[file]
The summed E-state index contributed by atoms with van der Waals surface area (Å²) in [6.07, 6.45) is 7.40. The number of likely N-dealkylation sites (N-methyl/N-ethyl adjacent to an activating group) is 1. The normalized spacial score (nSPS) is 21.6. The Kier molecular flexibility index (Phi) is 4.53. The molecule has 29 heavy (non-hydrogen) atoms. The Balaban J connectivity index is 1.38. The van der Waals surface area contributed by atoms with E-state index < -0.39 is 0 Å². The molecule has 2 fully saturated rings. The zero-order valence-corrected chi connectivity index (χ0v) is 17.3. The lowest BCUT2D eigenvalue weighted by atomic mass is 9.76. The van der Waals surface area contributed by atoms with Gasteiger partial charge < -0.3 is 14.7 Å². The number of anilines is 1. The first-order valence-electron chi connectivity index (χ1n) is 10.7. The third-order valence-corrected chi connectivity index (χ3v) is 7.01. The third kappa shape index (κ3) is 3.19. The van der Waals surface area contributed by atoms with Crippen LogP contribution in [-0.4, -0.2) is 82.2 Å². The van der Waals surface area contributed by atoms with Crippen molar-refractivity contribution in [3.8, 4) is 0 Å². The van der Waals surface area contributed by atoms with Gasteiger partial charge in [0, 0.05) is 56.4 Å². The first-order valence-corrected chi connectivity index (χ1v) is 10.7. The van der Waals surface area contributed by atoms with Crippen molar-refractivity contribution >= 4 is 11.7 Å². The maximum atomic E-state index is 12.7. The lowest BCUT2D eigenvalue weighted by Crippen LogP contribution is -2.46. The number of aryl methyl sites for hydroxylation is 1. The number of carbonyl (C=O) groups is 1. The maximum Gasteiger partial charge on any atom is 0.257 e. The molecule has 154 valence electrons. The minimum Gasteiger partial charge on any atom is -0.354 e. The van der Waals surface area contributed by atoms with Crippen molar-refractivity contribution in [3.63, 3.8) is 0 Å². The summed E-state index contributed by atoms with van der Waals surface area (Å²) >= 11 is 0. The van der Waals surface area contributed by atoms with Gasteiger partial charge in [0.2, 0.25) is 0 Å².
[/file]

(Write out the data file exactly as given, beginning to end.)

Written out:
The summed E-state index contributed by atoms with van der Waals surface area (Å²) in [6.07, 6.45) is 7.40. The number of likely N-dealkylation sites (N-methyl/N-ethyl adjacent to an activating group) is 1. The normalized spacial score (nSPS) is 21.6. The Kier molecular flexibility index (Phi) is 4.53. The molecule has 29 heavy (non-hydrogen) atoms. The Balaban J connectivity index is 1.38. The van der Waals surface area contributed by atoms with E-state index < -0.39 is 0 Å². The molecule has 2 fully saturated rings. The zero-order valence-corrected chi connectivity index (χ0v) is 17.3. The lowest BCUT2D eigenvalue weighted by atomic mass is 9.76. The van der Waals surface area contributed by atoms with Gasteiger partial charge < -0.3 is 14.7 Å². The number of anilines is 1. The first-order valence-electron chi connectivity index (χ1n) is 10.7. The third-order valence-corrected chi connectivity index (χ3v) is 7.01. The third kappa shape index (κ3) is 3.19. The van der Waals surface area contributed by atoms with Crippen LogP contribution in [-0.4, -0.2) is 82.2 Å². The van der Waals surface area contributed by atoms with Crippen molar-refractivity contribution in [3.8, 4) is 0 Å². The van der Waals surface area contributed by atoms with Gasteiger partial charge in [0, 0.05) is 56.4 Å². The first-order valence-corrected chi connectivity index (χ1v) is 10.7. The van der Waals surface area contributed by atoms with Crippen molar-refractivity contribution >= 4 is 11.7 Å². The maximum atomic E-state index is 12.7. The lowest BCUT2D eigenvalue weighted by Crippen LogP contribution is -2.46. The number of aryl methyl sites for hydroxylation is 1. The number of carbonyl (C=O) groups is 1. The maximum Gasteiger partial charge on any atom is 0.257 e. The molecule has 154 valence electrons. The minimum Gasteiger partial charge on any atom is -0.354 e. The van der Waals surface area contributed by atoms with Crippen molar-refractivity contribution in [3.63, 3.8) is 0 Å². The summed E-state index contributed by atoms with van der Waals surface area (Å²) >= 11 is 0. The van der Waals surface area contributed by atoms with Gasteiger partial charge in [0.2, 0.25) is 0 Å².